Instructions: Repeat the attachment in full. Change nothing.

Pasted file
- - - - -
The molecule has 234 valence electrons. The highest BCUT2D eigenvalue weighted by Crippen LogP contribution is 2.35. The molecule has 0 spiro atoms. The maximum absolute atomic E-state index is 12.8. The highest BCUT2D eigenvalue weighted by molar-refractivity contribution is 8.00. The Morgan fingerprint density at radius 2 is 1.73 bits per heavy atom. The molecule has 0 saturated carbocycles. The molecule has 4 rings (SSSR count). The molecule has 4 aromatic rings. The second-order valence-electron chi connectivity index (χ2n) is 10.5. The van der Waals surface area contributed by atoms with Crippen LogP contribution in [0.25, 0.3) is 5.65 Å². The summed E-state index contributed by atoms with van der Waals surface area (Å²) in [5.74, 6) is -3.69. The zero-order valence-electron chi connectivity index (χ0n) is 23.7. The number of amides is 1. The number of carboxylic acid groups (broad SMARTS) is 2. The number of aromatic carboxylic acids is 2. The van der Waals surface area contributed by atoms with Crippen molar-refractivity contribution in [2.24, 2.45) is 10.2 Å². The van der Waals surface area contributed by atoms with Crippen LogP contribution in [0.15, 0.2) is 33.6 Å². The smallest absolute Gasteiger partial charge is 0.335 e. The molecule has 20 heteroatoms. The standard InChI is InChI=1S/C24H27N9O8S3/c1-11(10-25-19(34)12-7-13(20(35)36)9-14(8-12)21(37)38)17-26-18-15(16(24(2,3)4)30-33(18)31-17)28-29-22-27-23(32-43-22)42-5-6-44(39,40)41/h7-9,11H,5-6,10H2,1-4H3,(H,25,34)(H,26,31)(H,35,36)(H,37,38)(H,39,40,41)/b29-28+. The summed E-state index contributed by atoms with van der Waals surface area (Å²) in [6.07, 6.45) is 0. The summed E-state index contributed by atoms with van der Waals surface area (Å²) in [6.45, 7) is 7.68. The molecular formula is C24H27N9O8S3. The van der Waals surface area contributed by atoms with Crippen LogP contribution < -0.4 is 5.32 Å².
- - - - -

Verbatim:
The molecule has 234 valence electrons. The highest BCUT2D eigenvalue weighted by Crippen LogP contribution is 2.35. The molecule has 0 spiro atoms. The maximum absolute atomic E-state index is 12.8. The highest BCUT2D eigenvalue weighted by molar-refractivity contribution is 8.00. The Morgan fingerprint density at radius 2 is 1.73 bits per heavy atom. The molecule has 0 saturated carbocycles. The molecule has 4 rings (SSSR count). The molecule has 4 aromatic rings. The second-order valence-electron chi connectivity index (χ2n) is 10.5. The van der Waals surface area contributed by atoms with Crippen LogP contribution in [0.25, 0.3) is 5.65 Å². The summed E-state index contributed by atoms with van der Waals surface area (Å²) in [5.74, 6) is -3.69. The zero-order valence-electron chi connectivity index (χ0n) is 23.7. The number of amides is 1. The number of carboxylic acid groups (broad SMARTS) is 2. The number of aromatic carboxylic acids is 2. The van der Waals surface area contributed by atoms with Crippen molar-refractivity contribution in [2.24, 2.45) is 10.2 Å². The van der Waals surface area contributed by atoms with Crippen LogP contribution in [0.15, 0.2) is 33.6 Å². The smallest absolute Gasteiger partial charge is 0.335 e. The molecule has 20 heteroatoms. The standard InChI is InChI=1S/C24H27N9O8S3/c1-11(10-25-19(34)12-7-13(20(35)36)9-14(8-12)21(37)38)17-26-18-15(16(24(2,3)4)30-33(18)31-17)28-29-22-27-23(32-43-22)42-5-6-44(39,40)41/h7-9,11H,5-6,10H2,1-4H3,(H,25,34)(H,26,31)(H,35,36)(H,37,38)(H,39,40,41)/b29-28+. The summed E-state index contributed by atoms with van der Waals surface area (Å²) in [6.07, 6.45) is 0. The summed E-state index contributed by atoms with van der Waals surface area (Å²) in [6.45, 7) is 7.68. The molecular formula is C24H27N9O8S3. The van der Waals surface area contributed by atoms with Crippen LogP contribution < -0.4 is 5.32 Å².